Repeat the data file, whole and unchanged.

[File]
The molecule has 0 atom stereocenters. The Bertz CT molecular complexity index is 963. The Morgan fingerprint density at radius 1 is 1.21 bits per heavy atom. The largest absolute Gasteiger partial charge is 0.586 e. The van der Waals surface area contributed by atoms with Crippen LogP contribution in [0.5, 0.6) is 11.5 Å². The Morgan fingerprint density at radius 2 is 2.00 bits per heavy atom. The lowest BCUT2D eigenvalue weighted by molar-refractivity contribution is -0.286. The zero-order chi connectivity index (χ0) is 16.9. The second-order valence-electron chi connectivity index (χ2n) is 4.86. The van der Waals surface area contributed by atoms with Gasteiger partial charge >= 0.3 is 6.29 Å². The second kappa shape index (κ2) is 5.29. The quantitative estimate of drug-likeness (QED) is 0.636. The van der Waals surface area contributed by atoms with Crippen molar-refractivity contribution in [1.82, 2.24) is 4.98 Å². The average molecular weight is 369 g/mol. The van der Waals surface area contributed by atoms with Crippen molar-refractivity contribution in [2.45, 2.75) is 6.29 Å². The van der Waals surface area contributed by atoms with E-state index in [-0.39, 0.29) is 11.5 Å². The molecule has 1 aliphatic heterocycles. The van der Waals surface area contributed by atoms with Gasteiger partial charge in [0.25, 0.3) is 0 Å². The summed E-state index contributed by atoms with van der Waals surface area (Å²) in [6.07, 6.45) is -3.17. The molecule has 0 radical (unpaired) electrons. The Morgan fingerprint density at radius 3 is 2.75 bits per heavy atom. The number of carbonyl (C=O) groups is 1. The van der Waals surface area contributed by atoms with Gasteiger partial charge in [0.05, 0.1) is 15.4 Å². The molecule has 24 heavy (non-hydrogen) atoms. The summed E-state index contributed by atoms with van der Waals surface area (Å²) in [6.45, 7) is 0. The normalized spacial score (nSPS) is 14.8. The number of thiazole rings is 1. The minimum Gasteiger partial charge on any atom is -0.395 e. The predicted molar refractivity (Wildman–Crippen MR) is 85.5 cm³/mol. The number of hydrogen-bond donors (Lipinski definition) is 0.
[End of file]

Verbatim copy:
The molecule has 0 atom stereocenters. The Bertz CT molecular complexity index is 963. The Morgan fingerprint density at radius 1 is 1.21 bits per heavy atom. The largest absolute Gasteiger partial charge is 0.586 e. The van der Waals surface area contributed by atoms with Crippen LogP contribution in [0.5, 0.6) is 11.5 Å². The Morgan fingerprint density at radius 2 is 2.00 bits per heavy atom. The lowest BCUT2D eigenvalue weighted by molar-refractivity contribution is -0.286. The zero-order chi connectivity index (χ0) is 16.9. The second-order valence-electron chi connectivity index (χ2n) is 4.86. The van der Waals surface area contributed by atoms with Gasteiger partial charge >= 0.3 is 6.29 Å². The second kappa shape index (κ2) is 5.29. The quantitative estimate of drug-likeness (QED) is 0.636. The van der Waals surface area contributed by atoms with Crippen molar-refractivity contribution in [1.82, 2.24) is 4.98 Å². The average molecular weight is 369 g/mol. The van der Waals surface area contributed by atoms with Crippen molar-refractivity contribution in [2.45, 2.75) is 6.29 Å². The van der Waals surface area contributed by atoms with E-state index in [-0.39, 0.29) is 11.5 Å². The molecule has 1 aliphatic heterocycles. The van der Waals surface area contributed by atoms with Gasteiger partial charge in [0.25, 0.3) is 0 Å². The summed E-state index contributed by atoms with van der Waals surface area (Å²) in [6.07, 6.45) is -3.17. The molecule has 0 radical (unpaired) electrons. The Morgan fingerprint density at radius 3 is 2.75 bits per heavy atom. The number of carbonyl (C=O) groups is 1. The van der Waals surface area contributed by atoms with Gasteiger partial charge in [0.05, 0.1) is 15.4 Å². The molecule has 24 heavy (non-hydrogen) atoms. The summed E-state index contributed by atoms with van der Waals surface area (Å²) in [6.45, 7) is 0. The normalized spacial score (nSPS) is 14.8. The number of thiazole rings is 1. The minimum Gasteiger partial charge on any atom is -0.395 e. The predicted molar refractivity (Wildman–Crippen MR) is 85.5 cm³/mol. The number of hydrogen-bond donors (Lipinski definition) is 0.